Whether creating global ‘private-public’ screenings of their Vincent Moon collab An Islandor premiering new music in innovative ways, founding member Rasmus has emphasised that Efterklang is all about ‘direct contact with people’.
Giant monster claw. Lotus flower eyes. Lots of latex.
The singular, eccentric vision of New York-based costume designer Christian Joy.
Since forming over a decade ago, the Yeah Yeah Yeahs have continually broken preconceptions of what their initial garage rock origins implied, whether experimenting in the studio with acoustic instrumentation (Show Your Bones), raw live recording (Is Is EP) or forays into electronic production (It’s Blitz!). Similarly, the trio’s ferocious performances have continually evolved over the years, anchored by Karen’s theatrical presence and ‘punk-meets-glitter-glam’ look.
Part one of our introduction to the glam team behind STOP THE VIRGENS aimed to shed light on the intimate ties between Karen and her collaborators. This time ’round we felt a special tribute was necessary to Karen’s long term partnership with friend and costume designer Christian Joy. There since her humble beginnings, Joy has grown side-by-side with the YYYs, reflecting their DIY approach to art.
‘I’m influenced by the music and she’s influenced by the costume. It’s very natural.When I started making clothes, I didn’t even know what I was doing, and that reflected the raw energy of the first EP’
Described by Sufjan’s record label Asthmatic Kitty as some ‘cosmic history’, the Dessner-curated MusicNOW festival in Cincinatti culminated in a one-off live workshop of their upcoming song cycle at Vivid LIVE – a co-commission between Sydney Opera House, Muziekgebouw, Eindhoven and the Barbican, London. Featuring a string section, trombone choir and the three aforementioned artists, the compositions are loosely inspired by the planets in the solar system (cosmic!). From the footage we’ve seen so far (thanks Brassland), the song cycle showcases why these artists are such refined collaborators, creating music that explores new ground whilst retaining their trademark styles.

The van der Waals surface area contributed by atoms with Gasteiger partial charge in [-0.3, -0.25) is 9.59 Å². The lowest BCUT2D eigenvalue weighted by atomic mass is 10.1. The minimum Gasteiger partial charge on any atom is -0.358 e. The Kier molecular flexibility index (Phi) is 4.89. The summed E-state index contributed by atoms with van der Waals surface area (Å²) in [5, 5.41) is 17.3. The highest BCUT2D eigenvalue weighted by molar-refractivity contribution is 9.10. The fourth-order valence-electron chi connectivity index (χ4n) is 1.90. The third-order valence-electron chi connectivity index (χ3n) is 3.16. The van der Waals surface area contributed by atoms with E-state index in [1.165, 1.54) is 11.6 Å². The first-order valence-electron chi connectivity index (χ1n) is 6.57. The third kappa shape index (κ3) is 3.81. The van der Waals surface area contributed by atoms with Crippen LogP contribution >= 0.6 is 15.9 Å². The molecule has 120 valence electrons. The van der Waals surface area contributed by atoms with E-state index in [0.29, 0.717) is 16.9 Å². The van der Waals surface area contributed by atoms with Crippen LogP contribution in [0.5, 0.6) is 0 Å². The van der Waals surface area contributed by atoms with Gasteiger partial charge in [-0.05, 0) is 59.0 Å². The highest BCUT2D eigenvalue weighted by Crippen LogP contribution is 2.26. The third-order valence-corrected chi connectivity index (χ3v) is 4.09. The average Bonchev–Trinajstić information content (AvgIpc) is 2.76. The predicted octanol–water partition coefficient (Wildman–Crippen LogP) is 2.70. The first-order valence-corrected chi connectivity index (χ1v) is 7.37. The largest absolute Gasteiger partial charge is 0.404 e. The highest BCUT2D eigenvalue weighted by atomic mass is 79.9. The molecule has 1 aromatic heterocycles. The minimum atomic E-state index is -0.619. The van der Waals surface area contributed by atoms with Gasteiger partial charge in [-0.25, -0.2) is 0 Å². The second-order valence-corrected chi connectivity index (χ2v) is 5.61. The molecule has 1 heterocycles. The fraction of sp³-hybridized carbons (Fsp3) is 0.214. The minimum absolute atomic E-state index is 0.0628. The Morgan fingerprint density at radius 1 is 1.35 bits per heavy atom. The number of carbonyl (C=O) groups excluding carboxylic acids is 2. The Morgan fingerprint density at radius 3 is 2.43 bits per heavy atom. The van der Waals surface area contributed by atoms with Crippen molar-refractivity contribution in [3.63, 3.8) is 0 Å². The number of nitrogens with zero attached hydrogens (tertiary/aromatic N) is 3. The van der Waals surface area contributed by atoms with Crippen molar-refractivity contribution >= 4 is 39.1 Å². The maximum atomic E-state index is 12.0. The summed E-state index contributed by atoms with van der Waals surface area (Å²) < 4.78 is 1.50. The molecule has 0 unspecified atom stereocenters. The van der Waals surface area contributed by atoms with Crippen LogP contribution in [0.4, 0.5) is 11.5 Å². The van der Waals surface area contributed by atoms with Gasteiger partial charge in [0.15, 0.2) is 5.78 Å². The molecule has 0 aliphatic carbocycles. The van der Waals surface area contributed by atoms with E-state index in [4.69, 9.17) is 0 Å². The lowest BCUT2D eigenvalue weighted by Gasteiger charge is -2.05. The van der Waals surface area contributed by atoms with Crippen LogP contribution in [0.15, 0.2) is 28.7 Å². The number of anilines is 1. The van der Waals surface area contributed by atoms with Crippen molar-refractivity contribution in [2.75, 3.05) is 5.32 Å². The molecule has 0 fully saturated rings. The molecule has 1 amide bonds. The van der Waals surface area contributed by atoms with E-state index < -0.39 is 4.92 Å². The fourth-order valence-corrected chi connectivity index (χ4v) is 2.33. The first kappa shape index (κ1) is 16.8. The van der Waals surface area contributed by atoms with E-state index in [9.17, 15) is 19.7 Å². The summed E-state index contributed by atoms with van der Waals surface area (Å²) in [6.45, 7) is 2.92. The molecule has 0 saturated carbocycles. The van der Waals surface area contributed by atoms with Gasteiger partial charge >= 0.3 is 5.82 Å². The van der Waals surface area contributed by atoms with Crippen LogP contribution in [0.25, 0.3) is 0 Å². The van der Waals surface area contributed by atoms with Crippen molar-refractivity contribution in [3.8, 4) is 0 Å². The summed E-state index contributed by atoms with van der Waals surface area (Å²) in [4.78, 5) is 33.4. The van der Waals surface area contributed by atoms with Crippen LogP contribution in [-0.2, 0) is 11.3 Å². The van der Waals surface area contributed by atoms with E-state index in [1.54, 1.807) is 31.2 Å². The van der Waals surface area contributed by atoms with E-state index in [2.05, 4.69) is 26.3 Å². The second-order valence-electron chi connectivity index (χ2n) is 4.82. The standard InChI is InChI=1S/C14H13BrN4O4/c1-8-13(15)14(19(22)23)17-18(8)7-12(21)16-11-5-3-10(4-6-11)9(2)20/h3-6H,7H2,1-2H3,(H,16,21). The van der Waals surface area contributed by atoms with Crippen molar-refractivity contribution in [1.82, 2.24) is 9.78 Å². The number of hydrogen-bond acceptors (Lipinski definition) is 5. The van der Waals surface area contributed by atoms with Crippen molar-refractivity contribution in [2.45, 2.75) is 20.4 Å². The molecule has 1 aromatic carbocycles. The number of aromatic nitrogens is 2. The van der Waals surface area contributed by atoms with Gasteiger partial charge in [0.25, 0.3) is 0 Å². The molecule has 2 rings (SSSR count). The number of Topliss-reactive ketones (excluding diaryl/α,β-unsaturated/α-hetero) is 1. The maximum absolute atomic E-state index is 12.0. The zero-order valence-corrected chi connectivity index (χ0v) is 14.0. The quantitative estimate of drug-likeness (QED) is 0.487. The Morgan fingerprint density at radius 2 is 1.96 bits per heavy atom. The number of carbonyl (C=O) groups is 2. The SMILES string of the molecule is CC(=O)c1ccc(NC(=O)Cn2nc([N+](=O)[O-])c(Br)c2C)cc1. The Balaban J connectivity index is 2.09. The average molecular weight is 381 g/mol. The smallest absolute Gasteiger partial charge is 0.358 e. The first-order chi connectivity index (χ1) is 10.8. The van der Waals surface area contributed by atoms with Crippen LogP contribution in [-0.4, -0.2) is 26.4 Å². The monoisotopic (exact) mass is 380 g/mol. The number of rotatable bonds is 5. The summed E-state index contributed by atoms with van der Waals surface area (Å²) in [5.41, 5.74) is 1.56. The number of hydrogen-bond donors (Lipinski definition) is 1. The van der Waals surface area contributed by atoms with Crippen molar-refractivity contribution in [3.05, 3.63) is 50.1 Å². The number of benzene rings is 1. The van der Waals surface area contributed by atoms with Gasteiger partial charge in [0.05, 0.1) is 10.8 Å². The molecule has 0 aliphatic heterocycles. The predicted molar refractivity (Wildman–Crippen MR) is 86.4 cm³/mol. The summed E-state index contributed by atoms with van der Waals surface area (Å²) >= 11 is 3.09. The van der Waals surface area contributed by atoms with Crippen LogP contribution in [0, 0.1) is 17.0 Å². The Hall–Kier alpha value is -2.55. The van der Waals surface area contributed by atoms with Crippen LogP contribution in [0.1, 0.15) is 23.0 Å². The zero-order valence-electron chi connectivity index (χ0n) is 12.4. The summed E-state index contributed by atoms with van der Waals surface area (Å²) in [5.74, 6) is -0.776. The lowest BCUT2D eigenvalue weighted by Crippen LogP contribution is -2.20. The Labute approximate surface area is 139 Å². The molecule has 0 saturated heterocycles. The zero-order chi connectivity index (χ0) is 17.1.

Thanks to our friends at Rice is Nice we’ve got 5 copies of Seekae’s +Dome Deluxe Edition to give-away. Re-released last week, the record features 3 very awesome bonus tracks: ‘Sir’, ‘Atlise Lament’, and ‘Face Facts’.
Seekae are performing at Vivid LIVE in the Opera Theatre on Sunday 27 May. Tickets are selling pretty quickly and you can get them here. To go in the draw to win 1 of 5 copies of Seekae’s +Dome Deluxe Edition go over here.
Remember the first time you got giddy over this blistering performance or hearing word of that collaboration? Karen O has never failed to surprise us, and we can’t think of a better example than the Psycho Opera STOP THE VIRGENS of her punk-like disregard for the record-promote-tour cycle. Continue below to get our drift…
Karen’s transformation of her would-be solo album into this sensory explosion has floored us, incorporating elements of theatre, dance and of course her trademark indie rock yowl! Perhaps best known for fronting the Yeah Yeah Yeahs, Karen’s adventurous collaborations have recently seen her work with provocative legends such as filmmaker David Lynch and Nine Inch Nails mastermind Trent Reznor, For STV though, Karen has called upon her closest friends to make this seven year project come to life. Meet the ‘glam team’…